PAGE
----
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Key 2022 Investment and Other Numbers

Retirement Funding Taxes

The calendar will flip over before we know it. And with the passing of another year, more than a few things will change in regards to your ability to contribute to some accounts and the amounts you can contribute to them. Let's take a look.

Retirement Account Contribution Limits

Limits on contributions to retirement accounts are index to inflation. And since we're seeing a bit more inflation than we're used to, the contribution limits to most types of retirement accounts have gone up a fair bit.

  • 401(k) Accounts (also 403(b), 457 and TSP) salary deferral limit increases by $1,000 to $20,500. Catch-up contributions are likely to remain at $6,500 for a total of $27,000 for those age 50 or older.
  • Defined Contribution limits increase as well to $61,000 (a $3,000 increase). This is the total that can be contributed to a 401(k) (plus its relatives) when employer contributions are included. The amount is increased by $6,500 for those 50 or older. It is important to note that for employer contributions to be deductible for the employer, they can't exceed 25% of the employee's compensation. The limit also applies to defined contribution plans that are much less common
  • Amazingly, contribution limits to IRAs (Roth and Traditional) are unchanged. It seems strange, but even at 5% inflation, the increase would be $300 and the IRS only makes changes in $500 increments. So, we'll probably see an increase in 2023.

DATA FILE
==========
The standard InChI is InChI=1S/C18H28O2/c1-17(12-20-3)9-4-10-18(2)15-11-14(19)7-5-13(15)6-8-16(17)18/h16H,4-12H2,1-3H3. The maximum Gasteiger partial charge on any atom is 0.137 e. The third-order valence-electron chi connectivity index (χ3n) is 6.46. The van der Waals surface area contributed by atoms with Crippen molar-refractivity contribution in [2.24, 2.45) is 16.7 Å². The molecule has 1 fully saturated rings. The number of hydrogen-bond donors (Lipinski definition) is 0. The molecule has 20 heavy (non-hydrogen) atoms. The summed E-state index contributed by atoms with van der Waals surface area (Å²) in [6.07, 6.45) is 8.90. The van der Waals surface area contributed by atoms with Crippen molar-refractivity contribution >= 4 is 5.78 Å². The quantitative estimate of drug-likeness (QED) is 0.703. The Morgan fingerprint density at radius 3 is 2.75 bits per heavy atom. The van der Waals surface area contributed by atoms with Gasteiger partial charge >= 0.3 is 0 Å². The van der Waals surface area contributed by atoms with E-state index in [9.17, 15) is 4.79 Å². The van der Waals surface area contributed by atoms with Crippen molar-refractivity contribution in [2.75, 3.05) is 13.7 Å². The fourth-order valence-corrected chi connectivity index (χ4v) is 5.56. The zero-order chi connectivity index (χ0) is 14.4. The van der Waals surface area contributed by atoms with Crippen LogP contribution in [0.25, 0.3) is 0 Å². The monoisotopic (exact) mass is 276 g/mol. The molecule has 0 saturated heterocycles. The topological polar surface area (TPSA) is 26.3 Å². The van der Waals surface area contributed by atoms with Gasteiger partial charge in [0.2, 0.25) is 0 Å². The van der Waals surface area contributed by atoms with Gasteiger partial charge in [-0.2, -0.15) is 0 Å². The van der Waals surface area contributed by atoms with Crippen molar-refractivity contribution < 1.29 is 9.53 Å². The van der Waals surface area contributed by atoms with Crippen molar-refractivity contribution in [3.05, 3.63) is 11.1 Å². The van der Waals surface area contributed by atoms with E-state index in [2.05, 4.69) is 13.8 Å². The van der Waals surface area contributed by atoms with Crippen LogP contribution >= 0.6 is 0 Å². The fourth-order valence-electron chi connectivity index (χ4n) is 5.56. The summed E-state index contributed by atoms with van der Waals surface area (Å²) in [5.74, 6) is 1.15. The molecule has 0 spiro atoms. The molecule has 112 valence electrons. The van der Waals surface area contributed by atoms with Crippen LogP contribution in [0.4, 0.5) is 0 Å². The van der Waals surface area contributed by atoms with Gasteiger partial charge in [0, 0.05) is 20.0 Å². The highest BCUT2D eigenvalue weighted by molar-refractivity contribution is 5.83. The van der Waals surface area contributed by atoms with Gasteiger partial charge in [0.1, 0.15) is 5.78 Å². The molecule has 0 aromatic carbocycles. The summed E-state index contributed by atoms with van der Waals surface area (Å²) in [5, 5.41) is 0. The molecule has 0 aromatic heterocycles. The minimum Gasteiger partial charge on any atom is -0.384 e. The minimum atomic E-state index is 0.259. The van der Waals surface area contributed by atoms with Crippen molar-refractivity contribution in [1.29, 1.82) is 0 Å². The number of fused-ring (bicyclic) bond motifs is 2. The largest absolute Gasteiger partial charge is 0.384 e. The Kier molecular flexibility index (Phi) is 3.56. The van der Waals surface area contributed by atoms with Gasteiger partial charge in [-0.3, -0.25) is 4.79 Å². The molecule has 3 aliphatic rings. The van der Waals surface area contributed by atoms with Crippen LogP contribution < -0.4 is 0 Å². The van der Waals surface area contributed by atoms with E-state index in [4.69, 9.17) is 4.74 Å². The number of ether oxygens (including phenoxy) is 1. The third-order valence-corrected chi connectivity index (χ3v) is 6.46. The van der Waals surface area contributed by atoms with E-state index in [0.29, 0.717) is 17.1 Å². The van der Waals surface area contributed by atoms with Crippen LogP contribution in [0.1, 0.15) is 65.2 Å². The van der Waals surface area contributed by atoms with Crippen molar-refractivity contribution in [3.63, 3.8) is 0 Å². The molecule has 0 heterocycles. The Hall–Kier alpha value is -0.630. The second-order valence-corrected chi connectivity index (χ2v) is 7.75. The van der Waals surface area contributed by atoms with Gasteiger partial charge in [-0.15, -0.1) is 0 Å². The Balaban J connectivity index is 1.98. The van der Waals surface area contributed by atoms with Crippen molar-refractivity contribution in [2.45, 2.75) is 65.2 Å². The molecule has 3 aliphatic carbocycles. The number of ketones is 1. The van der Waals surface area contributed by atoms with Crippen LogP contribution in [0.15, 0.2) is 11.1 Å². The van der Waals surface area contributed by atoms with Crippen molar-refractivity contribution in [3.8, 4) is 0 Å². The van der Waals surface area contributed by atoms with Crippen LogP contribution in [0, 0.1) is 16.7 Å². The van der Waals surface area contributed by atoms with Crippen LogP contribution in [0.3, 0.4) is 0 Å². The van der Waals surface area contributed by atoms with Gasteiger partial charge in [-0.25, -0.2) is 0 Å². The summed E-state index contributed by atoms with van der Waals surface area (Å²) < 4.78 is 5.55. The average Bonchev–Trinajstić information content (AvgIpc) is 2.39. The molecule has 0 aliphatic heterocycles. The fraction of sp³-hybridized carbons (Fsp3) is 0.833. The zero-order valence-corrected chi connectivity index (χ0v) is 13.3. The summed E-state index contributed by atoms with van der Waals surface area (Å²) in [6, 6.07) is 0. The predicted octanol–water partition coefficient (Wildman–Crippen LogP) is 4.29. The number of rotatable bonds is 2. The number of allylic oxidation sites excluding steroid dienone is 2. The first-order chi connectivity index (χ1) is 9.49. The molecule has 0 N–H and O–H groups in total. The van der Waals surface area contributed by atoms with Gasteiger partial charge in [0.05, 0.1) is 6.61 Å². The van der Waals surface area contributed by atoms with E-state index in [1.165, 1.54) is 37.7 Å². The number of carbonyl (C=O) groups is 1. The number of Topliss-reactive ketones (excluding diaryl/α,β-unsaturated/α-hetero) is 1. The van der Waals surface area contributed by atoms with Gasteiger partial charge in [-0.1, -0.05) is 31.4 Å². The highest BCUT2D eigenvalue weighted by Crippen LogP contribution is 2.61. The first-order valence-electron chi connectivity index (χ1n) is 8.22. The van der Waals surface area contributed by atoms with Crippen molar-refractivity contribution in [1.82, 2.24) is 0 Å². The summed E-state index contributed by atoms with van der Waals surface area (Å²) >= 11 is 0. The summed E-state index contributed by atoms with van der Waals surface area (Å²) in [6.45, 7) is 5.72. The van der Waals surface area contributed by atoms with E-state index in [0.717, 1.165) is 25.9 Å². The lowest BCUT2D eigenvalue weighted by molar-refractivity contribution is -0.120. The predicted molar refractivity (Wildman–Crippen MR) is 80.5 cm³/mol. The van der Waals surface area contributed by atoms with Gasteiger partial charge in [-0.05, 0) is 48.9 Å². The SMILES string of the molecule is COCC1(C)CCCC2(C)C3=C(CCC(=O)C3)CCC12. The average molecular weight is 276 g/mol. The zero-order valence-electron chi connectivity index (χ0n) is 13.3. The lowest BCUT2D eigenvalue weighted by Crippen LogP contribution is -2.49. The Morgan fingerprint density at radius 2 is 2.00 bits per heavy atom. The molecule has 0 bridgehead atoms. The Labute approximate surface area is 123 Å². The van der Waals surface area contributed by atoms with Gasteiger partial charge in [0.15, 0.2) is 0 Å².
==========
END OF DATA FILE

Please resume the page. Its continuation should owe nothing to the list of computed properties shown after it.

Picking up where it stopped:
• SEP-IRA contributions will increase by $3,000 to $61,000 (but also have the 25% of compensation limit as a Defined Contribution plan)
  • SIMPLE-IRA contribution limits increase by $500 to $14,000
  • HSA and FSA contribution limits increase by $100

Retirement Account Participation Limits

  • The ability to contribute to a Roth IRA (pay attention if you've just retired or haven't retired from the military yet) is limited and phases out. For married couples, the start of the phase out increases by $6,000 to $204,000 and will be completely phased out by $214,000. For those of you who file single, the phase out range is from $129,000 - $144,000 and increase of $4,000 (note also that the phase out range for singles is $15,000 and for married couples it is $10,000).
  • If you're not covered by a retirement plan at work, contributions to a Traditional IRA are fully deductible. If you're covered by a retirement plan at work the deduction can be limited (you can always make the contribution, you just might not be able to deduct it). The limits increase $4,000 and the new phase-out range is $109,000 - $129,000 for married taxpayers. For single taxpayers, the limits increase by $2,000 to $68,000 - $78,000. If one taxpayer in the couple is covered by a retirement plan at work, then the limits for deducting a Traditional IRA contribution for the other spouse are the same as for Roth IRAs.


One Other Thing to Note

Not only do Social Security benefits increase with inflation, but so does the amount of Social Security taxes you pay. You pay Social Security taxes up to an annual limit. In 2021 you paid Social Security taxes up to $142,800 of wages and/or self-employment income. In 2022, the limit will be $147,000. If you were over the limit in 2021 and will be in 2022, you'll pay $260.40 more in Social Security taxes.


If you found this article interesting, you might like the following blog posts:

Military Finances 301: Donating a Car (or Boat) and the Tax Effects


Retired Military Finances 201: Remote Work and State Income Taxes


Military Finances 301: Tax Efficient Support to Charity



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